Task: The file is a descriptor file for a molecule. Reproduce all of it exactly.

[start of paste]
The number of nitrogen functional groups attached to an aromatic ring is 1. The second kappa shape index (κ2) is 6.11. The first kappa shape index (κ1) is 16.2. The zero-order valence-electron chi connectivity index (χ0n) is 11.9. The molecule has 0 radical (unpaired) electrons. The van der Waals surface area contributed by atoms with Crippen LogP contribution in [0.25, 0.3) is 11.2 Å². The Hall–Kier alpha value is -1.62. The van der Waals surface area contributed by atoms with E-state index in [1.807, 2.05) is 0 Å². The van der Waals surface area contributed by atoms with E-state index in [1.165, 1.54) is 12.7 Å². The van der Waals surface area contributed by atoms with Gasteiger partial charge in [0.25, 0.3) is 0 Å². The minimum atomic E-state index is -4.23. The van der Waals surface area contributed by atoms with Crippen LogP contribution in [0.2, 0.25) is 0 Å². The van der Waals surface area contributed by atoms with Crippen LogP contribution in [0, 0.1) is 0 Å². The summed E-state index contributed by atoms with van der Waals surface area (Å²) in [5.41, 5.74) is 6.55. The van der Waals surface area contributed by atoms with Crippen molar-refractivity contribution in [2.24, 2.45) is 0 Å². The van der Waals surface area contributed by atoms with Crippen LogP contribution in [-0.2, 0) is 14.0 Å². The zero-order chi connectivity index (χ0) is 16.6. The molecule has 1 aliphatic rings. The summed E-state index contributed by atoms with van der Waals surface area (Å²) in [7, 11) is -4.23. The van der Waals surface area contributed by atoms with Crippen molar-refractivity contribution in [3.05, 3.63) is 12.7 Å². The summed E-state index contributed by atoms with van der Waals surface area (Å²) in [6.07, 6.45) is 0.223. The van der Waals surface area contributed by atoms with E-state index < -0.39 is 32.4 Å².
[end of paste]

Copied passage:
The number of nitrogen functional groups attached to an aromatic ring is 1. The second kappa shape index (κ2) is 6.11. The first kappa shape index (κ1) is 16.2. The zero-order valence-electron chi connectivity index (χ0n) is 11.9. The molecule has 0 radical (unpaired) electrons. The van der Waals surface area contributed by atoms with Crippen LogP contribution in [0.25, 0.3) is 11.2 Å². The Hall–Kier alpha value is -1.62. The van der Waals surface area contributed by atoms with E-state index in [1.807, 2.05) is 0 Å². The van der Waals surface area contributed by atoms with E-state index in [1.165, 1.54) is 12.7 Å². The van der Waals surface area contributed by atoms with Gasteiger partial charge in [0.25, 0.3) is 0 Å². The minimum atomic E-state index is -4.23. The van der Waals surface area contributed by atoms with Crippen LogP contribution in [0.2, 0.25) is 0 Å². The van der Waals surface area contributed by atoms with Crippen LogP contribution in [0, 0.1) is 0 Å². The summed E-state index contributed by atoms with van der Waals surface area (Å²) in [5.41, 5.74) is 6.55. The van der Waals surface area contributed by atoms with Crippen molar-refractivity contribution in [2.24, 2.45) is 0 Å². The van der Waals surface area contributed by atoms with Crippen LogP contribution in [-0.2, 0) is 14.0 Å². The zero-order chi connectivity index (χ0) is 16.6. The molecule has 1 aliphatic rings. The summed E-state index contributed by atoms with van der Waals surface area (Å²) in [7, 11) is -4.23. The van der Waals surface area contributed by atoms with Crippen molar-refractivity contribution in [3.05, 3.63) is 12.7 Å². The summed E-state index contributed by atoms with van der Waals surface area (Å²) in [6.07, 6.45) is 0.223. The van der Waals surface area contributed by atoms with E-state index < -0.39 is 32.4 Å².